Another variation suggests there are too many WhatsApp users, and it will close your account if you don't start using it.

The chain message reads: Message from Jim Balsamic (CEO of Whatsapp). We have had an over usage of user names on WhatsApp Messenger. We are requesting all users to forward this message to their entire contact list.

"If you do not forward this message, we will take it as your account is invalid and it will be deleted within the next 48 hours. Please DO NOT ignore this message or WhatsApp will no longer recognise your activation."

If you don't act in time, WhatsApp will apparently charge you £25 to reactivate your account, which will be added to your phone bill.

Except it won't, because WhatsApp is now a free service. As it says on its official blog: "WhatsApp will no longer charge subscription fees. For many years, we've asked some people to pay a fee for using WhatsApp after their first year. As we've grown, we've found that this approach hasn't worked well. Many WhatsApp users don't have a debit or credit card number and they worried they'd lose access to their friends and family after their first year. So over the next several weeks, we'll remove fees from the different versions of our app and WhatsApp will no longer charge you for our service."

WhatsApp chain message hoaxes - Is WhatsApp going to start charging inactive users?

By far the most popular WhatsApp hoax is that which suggests the service will start charging inactive users a certain amount per message, so by sending the message on to 10 users they can prove they are an active member and loyal to WhatsApp, and therefore deserving of its free service.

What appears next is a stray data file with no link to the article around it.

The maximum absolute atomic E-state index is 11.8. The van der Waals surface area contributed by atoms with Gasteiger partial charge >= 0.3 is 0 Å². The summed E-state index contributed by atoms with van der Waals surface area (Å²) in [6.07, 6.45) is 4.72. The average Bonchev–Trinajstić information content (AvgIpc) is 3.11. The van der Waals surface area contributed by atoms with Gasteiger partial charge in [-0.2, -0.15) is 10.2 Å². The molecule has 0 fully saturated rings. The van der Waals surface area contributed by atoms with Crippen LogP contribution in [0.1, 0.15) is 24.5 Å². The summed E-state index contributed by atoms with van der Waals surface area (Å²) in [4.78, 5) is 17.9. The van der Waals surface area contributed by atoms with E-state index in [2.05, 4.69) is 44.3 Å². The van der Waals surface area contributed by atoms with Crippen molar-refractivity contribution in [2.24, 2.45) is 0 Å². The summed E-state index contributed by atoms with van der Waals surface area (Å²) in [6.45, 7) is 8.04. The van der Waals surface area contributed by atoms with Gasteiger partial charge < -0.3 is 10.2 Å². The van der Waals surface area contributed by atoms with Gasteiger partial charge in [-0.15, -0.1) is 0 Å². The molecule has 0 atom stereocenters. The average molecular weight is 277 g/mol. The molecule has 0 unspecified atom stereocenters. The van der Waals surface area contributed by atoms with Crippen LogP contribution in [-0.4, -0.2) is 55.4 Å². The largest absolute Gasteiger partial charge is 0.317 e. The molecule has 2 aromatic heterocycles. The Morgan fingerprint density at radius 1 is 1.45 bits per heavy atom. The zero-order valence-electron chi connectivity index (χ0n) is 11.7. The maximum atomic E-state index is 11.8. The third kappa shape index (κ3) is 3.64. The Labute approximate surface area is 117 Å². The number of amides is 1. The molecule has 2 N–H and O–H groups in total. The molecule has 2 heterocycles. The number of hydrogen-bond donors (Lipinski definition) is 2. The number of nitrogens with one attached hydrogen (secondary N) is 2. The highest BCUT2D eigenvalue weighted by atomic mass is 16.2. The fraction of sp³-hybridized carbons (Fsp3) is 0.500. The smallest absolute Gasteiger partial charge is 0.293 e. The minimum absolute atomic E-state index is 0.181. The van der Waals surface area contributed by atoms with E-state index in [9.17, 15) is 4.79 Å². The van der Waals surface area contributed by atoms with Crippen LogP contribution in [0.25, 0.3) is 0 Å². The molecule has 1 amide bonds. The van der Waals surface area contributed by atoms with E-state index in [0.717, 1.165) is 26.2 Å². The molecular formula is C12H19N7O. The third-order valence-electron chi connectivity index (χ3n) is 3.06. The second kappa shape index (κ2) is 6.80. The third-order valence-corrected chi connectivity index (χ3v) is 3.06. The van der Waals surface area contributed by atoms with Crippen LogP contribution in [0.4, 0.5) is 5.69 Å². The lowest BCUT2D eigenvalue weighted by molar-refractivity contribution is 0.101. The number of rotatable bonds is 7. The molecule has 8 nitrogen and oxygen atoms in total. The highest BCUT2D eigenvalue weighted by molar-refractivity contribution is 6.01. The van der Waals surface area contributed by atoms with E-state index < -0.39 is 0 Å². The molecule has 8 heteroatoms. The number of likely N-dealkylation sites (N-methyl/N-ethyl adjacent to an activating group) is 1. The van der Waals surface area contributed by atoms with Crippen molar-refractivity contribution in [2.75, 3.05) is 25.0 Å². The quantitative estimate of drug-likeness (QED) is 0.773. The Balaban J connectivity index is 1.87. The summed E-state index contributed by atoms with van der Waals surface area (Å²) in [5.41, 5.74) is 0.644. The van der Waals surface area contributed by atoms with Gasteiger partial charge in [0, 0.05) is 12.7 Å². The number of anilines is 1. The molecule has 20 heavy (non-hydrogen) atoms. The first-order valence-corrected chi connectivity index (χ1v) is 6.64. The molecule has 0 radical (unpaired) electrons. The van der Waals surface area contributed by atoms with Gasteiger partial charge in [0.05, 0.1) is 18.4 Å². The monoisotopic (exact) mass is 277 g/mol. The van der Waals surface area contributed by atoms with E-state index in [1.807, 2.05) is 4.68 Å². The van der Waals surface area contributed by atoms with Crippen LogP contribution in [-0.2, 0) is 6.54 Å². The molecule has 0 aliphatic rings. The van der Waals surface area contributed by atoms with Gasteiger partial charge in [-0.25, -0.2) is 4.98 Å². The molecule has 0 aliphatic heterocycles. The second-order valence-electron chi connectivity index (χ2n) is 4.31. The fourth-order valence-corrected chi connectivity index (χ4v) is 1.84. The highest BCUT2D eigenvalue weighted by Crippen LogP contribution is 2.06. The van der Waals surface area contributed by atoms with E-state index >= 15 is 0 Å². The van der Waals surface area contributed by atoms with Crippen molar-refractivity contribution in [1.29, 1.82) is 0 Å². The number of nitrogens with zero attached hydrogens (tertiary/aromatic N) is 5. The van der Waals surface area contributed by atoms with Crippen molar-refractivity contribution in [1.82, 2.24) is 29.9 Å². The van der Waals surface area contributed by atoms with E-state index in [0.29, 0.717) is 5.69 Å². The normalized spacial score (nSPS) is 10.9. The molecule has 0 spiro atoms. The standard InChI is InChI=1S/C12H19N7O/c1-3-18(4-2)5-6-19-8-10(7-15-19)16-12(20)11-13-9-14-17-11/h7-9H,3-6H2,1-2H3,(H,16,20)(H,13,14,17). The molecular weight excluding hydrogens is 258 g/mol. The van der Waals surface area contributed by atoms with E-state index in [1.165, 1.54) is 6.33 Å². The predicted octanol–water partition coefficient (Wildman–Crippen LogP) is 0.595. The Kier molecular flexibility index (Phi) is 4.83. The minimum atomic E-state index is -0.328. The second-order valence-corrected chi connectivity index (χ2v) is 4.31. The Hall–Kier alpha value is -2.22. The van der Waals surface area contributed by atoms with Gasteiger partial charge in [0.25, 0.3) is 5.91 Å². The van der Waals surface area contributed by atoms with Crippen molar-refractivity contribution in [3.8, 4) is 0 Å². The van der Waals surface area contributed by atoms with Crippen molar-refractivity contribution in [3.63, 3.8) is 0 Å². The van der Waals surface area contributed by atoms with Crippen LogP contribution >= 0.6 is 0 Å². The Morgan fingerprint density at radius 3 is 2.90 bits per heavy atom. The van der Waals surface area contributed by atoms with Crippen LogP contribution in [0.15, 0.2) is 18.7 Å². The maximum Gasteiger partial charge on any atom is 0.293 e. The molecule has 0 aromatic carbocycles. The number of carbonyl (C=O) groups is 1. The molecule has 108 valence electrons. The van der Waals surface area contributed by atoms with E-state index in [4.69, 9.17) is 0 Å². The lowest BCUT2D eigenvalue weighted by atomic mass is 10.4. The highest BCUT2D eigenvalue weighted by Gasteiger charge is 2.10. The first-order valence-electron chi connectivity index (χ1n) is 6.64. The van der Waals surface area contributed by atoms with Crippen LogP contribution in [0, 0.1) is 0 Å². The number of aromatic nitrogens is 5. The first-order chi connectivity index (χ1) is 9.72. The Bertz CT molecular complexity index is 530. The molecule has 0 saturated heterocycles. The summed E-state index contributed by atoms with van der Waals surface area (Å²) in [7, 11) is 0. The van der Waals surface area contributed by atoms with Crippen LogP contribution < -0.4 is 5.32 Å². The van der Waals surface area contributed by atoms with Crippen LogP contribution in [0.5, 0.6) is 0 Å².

Really? Ask yourself how sending that message you don't pay for to 10 people could possibly keep open the company if it was that desperate for cash? If it were skint, it wouldn't have decided to ditch its subscription fees.

One variation of this message claims to come from the app's founder, "David D. Suretech". Never mind that Brian Acton and Jan Koum are the actual founders of WhatsApp.

It reads: "Hello, I. Am DAVID D. SURETECH founder of Whatsapp. this message is to inform all of our users that we have only 53million accounts available for new phones. Our servers have recently been very congested, so we asking for your help to solve this problem. We need our active users to forward this message to every single person in their contact list in order to confirm our active users that use WhatsApp. If you do not send this message to all your contacts to WhatsApp, then your account will remain inactive with the consequence of losing all your contacts. The automatic update symbol on your SmartPhone Will appear with the transmission of this message. Your smartphone will be updated within 24 hours, and will feature a new design; a new color for the chat and the icon will change from green to azul. Whatsapp will begin to charge unless you are a frequent user. If you have at least 10 contacts send this sms and the logo will become red on your platform to indicate that you are an active user. Tomorrow, we wil begin to take messages for whatsapp for 0.37 cents. Forward this message to more than 9 people in your contact list and the what's app logo on your will turn blue meaning that you have Become a free user for life."

And here's yet another ridiculous variation of the WhatsApp chain message hoax:

whatsapp embed real thumb Tech Advisor

A variation on the WhatsApp chain message hoax

WhatsApp's response to all such scams is as follows: "Please understand that this is a hoax and there is no truth to it."

Read next: What are the two blue ticks in WhatsApp? WhatsApp read message update explained.